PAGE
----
What’s the difference between a suffragist and a suffragette?
Despite all attempts to silence them in the past, women have found amazing ways to make themselves heard. One of these was the campaign for the right for women to vote in elections.
In 1832 an Act of Parliament was passed in the United Kingdom which defined a voter as a ‘male person’, and therefore banned women from participating in government elections. In 1894 the law was changed to allow women who paid local taxes to vote in local elections, but it wasn’t until 1928 all women over the age of 21 were given the right to vote in British parliamentary elections.
How was this equality for women won?
Lots of campaigners worked hard over many years to earn the right to equal votes for women. Early campaigners like the organisations involved in the National Union of Women’s Suffrage Societies (NUWSS) were largely peaceful, using petitions and letters to try and raise the profile of the work that they were doing. They followed the law in all of their work, believing that was the best way to be taken seriously and to make changes. This type of campaigner is known as a suffragist.
Eventually, some organisations, including the Women’s Social and Political Union, decided that this peaceful action was not enough. They began to carry out more militant campaigns, such as throwing rocks through windows and chaining themselves to railings.
Eventually, in 1906, these militant campaigners earned the nickname Suffragettes.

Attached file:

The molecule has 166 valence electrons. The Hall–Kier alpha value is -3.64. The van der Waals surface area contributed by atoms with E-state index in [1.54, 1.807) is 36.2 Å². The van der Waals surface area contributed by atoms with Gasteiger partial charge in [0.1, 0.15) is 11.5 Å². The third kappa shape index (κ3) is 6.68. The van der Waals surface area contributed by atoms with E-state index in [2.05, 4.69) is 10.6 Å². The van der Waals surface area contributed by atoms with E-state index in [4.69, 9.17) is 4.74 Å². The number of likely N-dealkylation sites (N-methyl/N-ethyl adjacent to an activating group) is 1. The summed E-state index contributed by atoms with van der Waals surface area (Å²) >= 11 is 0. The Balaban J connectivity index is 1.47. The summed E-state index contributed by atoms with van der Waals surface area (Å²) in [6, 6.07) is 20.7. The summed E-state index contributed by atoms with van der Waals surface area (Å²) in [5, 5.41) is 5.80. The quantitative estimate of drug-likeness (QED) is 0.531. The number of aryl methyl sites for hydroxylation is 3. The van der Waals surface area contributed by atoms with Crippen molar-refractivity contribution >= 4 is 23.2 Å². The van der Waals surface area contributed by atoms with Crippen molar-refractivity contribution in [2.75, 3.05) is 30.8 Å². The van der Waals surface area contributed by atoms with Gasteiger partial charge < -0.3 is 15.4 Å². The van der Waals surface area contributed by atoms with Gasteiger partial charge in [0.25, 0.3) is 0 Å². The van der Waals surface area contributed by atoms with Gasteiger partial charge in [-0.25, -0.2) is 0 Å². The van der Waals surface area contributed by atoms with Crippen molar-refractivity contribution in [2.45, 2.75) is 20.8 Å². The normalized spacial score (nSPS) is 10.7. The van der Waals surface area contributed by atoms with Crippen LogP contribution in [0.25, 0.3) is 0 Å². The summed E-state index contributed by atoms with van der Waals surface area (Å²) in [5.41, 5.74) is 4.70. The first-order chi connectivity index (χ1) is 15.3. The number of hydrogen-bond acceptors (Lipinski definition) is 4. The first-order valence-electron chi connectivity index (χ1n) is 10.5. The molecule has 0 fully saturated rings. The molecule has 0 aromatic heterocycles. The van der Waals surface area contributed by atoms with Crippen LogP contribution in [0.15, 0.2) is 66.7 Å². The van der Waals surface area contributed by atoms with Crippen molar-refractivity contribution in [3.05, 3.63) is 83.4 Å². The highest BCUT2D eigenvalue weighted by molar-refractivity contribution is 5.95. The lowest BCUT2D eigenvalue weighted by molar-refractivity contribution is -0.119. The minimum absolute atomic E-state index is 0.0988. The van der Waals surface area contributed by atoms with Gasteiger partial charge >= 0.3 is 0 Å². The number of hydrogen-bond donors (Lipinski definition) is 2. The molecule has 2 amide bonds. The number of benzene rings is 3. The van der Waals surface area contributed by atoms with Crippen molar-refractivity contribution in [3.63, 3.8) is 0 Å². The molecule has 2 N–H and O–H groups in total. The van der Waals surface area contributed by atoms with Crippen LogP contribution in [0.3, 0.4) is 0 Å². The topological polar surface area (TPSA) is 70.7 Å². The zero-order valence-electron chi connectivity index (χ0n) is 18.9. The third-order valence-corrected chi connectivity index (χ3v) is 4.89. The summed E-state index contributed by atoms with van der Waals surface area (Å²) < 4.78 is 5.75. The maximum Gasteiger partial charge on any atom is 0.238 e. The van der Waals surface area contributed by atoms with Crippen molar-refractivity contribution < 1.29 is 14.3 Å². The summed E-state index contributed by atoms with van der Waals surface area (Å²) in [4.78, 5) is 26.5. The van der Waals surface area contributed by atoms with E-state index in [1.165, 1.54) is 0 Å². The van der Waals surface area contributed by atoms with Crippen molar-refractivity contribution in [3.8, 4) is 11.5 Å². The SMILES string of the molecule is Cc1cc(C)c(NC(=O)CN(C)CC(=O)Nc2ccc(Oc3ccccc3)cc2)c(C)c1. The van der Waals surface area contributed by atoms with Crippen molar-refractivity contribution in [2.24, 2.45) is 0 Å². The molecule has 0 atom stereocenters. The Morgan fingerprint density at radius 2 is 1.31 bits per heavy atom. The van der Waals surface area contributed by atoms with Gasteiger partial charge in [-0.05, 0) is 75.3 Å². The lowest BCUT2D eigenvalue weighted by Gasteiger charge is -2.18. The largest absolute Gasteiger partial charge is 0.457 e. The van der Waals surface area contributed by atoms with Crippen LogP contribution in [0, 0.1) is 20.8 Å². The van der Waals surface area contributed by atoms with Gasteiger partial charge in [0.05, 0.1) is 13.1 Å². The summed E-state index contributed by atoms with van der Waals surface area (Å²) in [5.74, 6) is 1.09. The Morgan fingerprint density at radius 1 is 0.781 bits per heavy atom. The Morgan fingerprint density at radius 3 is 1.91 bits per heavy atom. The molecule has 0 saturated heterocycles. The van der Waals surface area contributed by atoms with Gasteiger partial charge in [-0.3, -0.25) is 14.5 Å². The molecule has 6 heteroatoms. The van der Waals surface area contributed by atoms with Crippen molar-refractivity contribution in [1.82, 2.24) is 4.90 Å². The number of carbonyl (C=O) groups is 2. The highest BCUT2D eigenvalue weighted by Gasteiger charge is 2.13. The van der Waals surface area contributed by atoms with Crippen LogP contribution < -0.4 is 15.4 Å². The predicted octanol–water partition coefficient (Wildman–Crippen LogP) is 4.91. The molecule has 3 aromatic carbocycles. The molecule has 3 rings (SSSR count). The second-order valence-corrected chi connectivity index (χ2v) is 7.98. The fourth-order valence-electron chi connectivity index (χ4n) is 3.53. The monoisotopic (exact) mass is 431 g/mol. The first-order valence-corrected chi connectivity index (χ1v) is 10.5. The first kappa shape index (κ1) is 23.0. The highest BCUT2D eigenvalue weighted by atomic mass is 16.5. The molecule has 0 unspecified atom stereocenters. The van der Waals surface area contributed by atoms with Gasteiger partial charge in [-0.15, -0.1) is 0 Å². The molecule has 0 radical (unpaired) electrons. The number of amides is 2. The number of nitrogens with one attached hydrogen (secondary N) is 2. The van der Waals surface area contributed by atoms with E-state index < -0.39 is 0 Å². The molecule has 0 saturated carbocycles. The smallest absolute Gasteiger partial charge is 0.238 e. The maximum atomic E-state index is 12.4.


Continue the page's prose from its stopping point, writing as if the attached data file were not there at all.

Many organisations carried on campaigning peacefully and legally, while others became more creative and pushed the boundaries of protests. The intention was always to make their voices heard, and never to cause any harm to people. Both types of campaigning had their part to play. Some organisations, like the Women’s Freedom League, tried to use a mixture of traditional suffrage campaigning and more militant tactics.
Here are a few Leeds names you may not have heard of: Mary Smith, Constance Holland, Catherine Buckton, Louisa Carbutt, Isabella Ford, Emily Ford, and Alice Cliff Scatcherd.
Do they mean anything to you? To most people their names are not familiar, but without them, the foundations for women’s rights would not have been laid. The stories of these Leeds women deserve to be told as they changed life for us all.
A Note on Diversity
All of the women and men highlighted in this resource are White. We are actively researching to try and find if there were Black or Brown women in Leeds who also campaigned for suffrage. Please get in touch if you have any relevant information.